427
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Chris
Let's say you're starting an automotive website from scratch and you have some very savvy web designers, and you can literally mold your website so that it is completely unique and personalized to every customer.

What do you do and how do you do it? What "triggers" do you use to decide how and when your site changes? Where the customer lives? How many times they've viewed that car? What search terms they used on Google to get to your website?

What type of metrics like these can we actually track?

How does your website change based on these triggers? If they're near a competitor, do you highlight certain advantages your dealer has over that competitor (without mentioning their name obviously)? If someone's looked at one specific vehicle's VDP page for the 10th time, does it trigger a 1-hour countdown timer letting them fill out a form to save an additional $500 off of the eprice?

What would you do specifically to make your website the ultimate conversion machine?

This is new ground and I think this thread could potentially spawn some amazing ideas that could change our industry for the better. There are some very intelligent people on this website and some of us have some wild ideas.

So let's hear 'em!
I think the best place to start personalization is on actual inventory with related vehicles. From what it seems, most vendors use a combination of make, model, year, body style, and price range to come up with related vehicles. That's the simplified approach. However, other eCommerce platforms are getting better by using visitor data combined with an algorithm to pair related vehicles (not because they bought them but because they viewed them) in a sort of "other customers that viewed this vehicle viewed these other vehicles". I think it's a better approach to discovering vehicles and I think dealer websites have enough traffic to pull something like this off.

As for the behavioral targeting - I think the best approach is to use something called session tracking. You can setup goals or events, score them against an algorithm to perform some sort of action (say, slide a valueable promotion down the page to those who score high). Get a list of goals on the site (VDP view, active searches, credit app, etc.) and assign each goal points. Then build promotions that run against those points and whala! You're issuing personalized offers to those the website identified as hot leads :)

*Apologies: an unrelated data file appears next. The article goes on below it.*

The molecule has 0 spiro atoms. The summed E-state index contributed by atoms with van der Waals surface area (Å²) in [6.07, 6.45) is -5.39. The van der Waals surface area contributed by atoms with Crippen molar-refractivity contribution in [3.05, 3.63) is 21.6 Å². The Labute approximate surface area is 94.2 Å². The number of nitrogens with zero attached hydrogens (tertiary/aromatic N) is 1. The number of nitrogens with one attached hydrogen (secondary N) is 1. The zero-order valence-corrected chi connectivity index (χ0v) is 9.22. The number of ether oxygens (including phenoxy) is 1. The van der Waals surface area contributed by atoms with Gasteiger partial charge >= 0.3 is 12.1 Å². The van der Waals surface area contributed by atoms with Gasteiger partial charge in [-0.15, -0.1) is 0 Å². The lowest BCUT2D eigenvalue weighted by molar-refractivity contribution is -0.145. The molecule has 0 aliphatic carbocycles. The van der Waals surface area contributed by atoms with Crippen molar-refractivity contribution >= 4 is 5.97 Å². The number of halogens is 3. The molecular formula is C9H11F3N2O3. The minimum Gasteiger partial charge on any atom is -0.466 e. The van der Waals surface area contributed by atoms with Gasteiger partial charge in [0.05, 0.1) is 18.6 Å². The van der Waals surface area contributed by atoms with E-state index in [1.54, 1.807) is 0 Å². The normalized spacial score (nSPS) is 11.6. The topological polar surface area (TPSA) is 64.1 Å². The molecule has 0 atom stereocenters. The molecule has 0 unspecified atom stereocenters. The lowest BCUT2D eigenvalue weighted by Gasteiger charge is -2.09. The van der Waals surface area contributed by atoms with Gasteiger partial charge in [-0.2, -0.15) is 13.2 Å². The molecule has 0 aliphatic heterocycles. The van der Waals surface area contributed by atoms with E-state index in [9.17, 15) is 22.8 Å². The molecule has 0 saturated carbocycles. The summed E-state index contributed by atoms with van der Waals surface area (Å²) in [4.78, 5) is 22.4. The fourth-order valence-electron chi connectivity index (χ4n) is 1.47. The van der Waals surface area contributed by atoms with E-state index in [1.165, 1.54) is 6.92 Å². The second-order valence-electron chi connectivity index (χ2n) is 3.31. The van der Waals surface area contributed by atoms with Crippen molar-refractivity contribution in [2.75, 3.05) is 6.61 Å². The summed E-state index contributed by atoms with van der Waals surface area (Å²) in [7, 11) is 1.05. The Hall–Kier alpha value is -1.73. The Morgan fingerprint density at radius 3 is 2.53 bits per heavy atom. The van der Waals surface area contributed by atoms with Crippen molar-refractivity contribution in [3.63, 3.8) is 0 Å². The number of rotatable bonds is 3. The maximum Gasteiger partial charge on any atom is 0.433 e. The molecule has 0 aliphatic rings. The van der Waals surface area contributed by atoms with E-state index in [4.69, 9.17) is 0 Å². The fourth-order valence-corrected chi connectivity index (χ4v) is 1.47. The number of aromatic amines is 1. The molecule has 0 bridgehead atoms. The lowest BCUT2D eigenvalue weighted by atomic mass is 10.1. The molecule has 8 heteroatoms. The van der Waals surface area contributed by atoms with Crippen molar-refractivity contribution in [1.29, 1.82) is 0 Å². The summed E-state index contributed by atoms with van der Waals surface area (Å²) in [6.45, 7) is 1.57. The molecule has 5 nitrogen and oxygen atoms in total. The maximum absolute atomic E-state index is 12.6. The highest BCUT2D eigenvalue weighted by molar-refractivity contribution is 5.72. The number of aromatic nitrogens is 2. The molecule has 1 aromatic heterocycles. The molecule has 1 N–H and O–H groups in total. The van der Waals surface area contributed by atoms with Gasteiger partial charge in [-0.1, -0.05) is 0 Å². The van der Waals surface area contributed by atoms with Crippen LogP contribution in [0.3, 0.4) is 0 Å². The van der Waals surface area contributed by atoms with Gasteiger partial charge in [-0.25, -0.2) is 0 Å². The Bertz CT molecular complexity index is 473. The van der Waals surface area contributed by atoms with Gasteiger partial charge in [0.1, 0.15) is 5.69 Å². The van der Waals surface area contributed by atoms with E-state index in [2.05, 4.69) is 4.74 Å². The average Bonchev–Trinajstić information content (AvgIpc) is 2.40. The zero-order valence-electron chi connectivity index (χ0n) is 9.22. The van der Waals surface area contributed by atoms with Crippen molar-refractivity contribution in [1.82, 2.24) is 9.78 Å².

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anthonycapital

Getting Refreshed
Apr 24, 2013
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Anthony
Like anything don't think of it as a golden arrow. If you can make your site more relevant in theory it will perform better. But it's playing with fire. Do you really know what your customer wants better than they do?
 

joe.pistell

Uncle Joe
Apr 7, 2009
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Joe
Like anything don't think of it as a golden arrow. If you can make your site more relevant in theory it will perform better. But it's playing with fire. Do you really know what your customer wants better than they do?
It's easy to experiment, but watch out for that magnesium
 

ddavis

Sr. Refresher
Jun 28, 2011
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Doug
No magnesium, he should have used sulfur, charcoal and saltpeter (potassium nitrate).